The 5B | Evening the playing field

Guest Column | Representation in Penn’s administration is critical to creating a community in which all believe they have the same opportunities

· February 13, 2013, 12:18 am

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In track and field, the “California start” forces runners in a race to start at the same line. Typically, all of the competitors start at the same time, using the sound of the starter’s gun as a signal that the competition has started.

The foundation of this nation did not, however, allow different groups to start the race at the same time. Groups like women, Native Americans, blacks, Latinos, Asians, members of the LGBTQ community and essentially anyone who didn’t identify as a straight white cisgender man, were forced to stand at the line while the rest of their competitors took an outstanding head start.

It’s hard to explain how important representation is. It’s difficult to convey how it feels to sit in a classroom or attend a department event and see no one who looks like you or identifies the way you do in a position of authority. The fact of the matter is that to be a straight white cisgender male is to see yourself everywhere and to never question the countless opportunities that lie before you.

To be a member of an underrepresented group is to constantly see limitations placed before you. In the education sector, this can manifest itself in a lack of administrative representation in different institutions. How can a black student conceive the road to leadership in their chosen field if they don’t see any prominent black faculty in their department? How can a queer student imagine a path toward tenured professorship if they have never been taught by an openly queer faculty member? For that matter, what is a minority student applying to Penn to think if she can’t find anyone like her on the list of upper-level administrators?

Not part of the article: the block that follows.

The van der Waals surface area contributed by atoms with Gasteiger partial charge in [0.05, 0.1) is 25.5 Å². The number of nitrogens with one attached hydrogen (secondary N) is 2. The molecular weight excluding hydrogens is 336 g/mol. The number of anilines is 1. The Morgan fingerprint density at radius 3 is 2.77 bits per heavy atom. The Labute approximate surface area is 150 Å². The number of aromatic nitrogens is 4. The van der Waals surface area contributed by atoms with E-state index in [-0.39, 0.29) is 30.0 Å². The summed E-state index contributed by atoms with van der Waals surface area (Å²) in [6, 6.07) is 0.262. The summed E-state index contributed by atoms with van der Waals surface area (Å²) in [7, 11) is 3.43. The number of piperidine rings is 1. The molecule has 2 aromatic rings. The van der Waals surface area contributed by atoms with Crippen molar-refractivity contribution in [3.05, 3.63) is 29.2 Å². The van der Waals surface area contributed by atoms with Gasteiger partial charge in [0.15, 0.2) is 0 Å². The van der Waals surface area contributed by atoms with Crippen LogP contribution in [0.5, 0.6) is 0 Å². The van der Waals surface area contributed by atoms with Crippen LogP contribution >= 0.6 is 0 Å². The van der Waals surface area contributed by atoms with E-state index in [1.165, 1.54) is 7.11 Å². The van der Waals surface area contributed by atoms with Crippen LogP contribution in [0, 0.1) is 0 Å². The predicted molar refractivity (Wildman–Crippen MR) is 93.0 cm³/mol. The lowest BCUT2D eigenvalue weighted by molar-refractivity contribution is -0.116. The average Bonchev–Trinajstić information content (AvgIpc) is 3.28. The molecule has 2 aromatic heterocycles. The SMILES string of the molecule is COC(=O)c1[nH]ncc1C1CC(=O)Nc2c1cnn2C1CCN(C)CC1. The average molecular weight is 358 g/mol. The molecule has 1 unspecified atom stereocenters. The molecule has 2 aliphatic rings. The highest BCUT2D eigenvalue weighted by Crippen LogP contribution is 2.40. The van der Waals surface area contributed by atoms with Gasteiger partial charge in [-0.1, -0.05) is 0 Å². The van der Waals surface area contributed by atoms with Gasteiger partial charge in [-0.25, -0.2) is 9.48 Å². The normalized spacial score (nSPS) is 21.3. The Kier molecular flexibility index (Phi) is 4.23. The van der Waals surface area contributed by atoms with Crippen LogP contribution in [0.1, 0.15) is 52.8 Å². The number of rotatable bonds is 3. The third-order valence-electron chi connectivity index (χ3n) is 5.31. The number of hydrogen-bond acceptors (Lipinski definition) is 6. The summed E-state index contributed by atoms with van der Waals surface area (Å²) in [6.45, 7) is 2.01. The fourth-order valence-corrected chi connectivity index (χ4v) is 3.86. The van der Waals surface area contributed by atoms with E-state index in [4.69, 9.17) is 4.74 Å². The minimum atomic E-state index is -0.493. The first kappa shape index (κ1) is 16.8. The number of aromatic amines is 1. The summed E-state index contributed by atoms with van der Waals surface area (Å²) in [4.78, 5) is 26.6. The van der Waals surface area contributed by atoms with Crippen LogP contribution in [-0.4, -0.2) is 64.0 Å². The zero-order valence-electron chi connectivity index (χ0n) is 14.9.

As minority students, we have found a consistent lack of minority role models on the faculty and staff. Penn’s student body gets more and more diverse each year but we are still consistently greeted by a largely homogenous staff.

This is why we, as the 5B Coalition consisting of the United Minorities Council, Lambda Alliance, UMOJA, Latino Coalition and Asian Pacific Student Coalition, support the several senior faculty of Africana Studies in their appeal for a more diverse population of administrators, faculty and staff.

This isn’t about “discriminating” against straight white cisgender men. This isn’t even about giving preference to minorities. It’s about giving a fair shot to people who have historically had fewer opportunities due to institutionalized biases.

We’re currently at a turning point where nominal legislation declares minority populations to be “equal.” The fact of the matter is that practical measurements — like the number of upper-level administrators at Penn who identify as LGBTQ or people of color — demonstrate otherwise. Inequalities don’t vanish just because the law says they should. Inequalities vanish when champions for the cause actively engage in leveraging the foot race until those who were disadvantaged have caught up.

The Africana Studies department’s article on diversity in the Penn administration shed light on the absence of diversity amongst faculty. Although there has been progress, we still have a long way to go. We admire Penn’s commitment to diversity, but we want to see this commitment exemplified in the administration, faculty and staff who have the greatest influence on Penn’s educational and cultural environment.

The 5B is a coalition of umbrella groups of underrepresented and minority groups on campus including Asian Pacific Student Coalition, Lambda Alliance, Latino Coalition, United Minorities Council and UMOJA. You can reach 5B at lcurtis@sas.upenn.edu (Curtis Lee, APSC), dawnandr@sas.upenn.edu (Dawn Androphy, Lambda Alliance), carelle@sas.upenn.edu (Carelle Hernandez Ruiz, Latino Coalition), joycek@sas.upenn.edu (Joyce Kim, UMC) and hyattabr@upenn.sas.edu and azeru@sas.upenn.edu (Abrina Hyatt and Meron Zeru, UMOJA).

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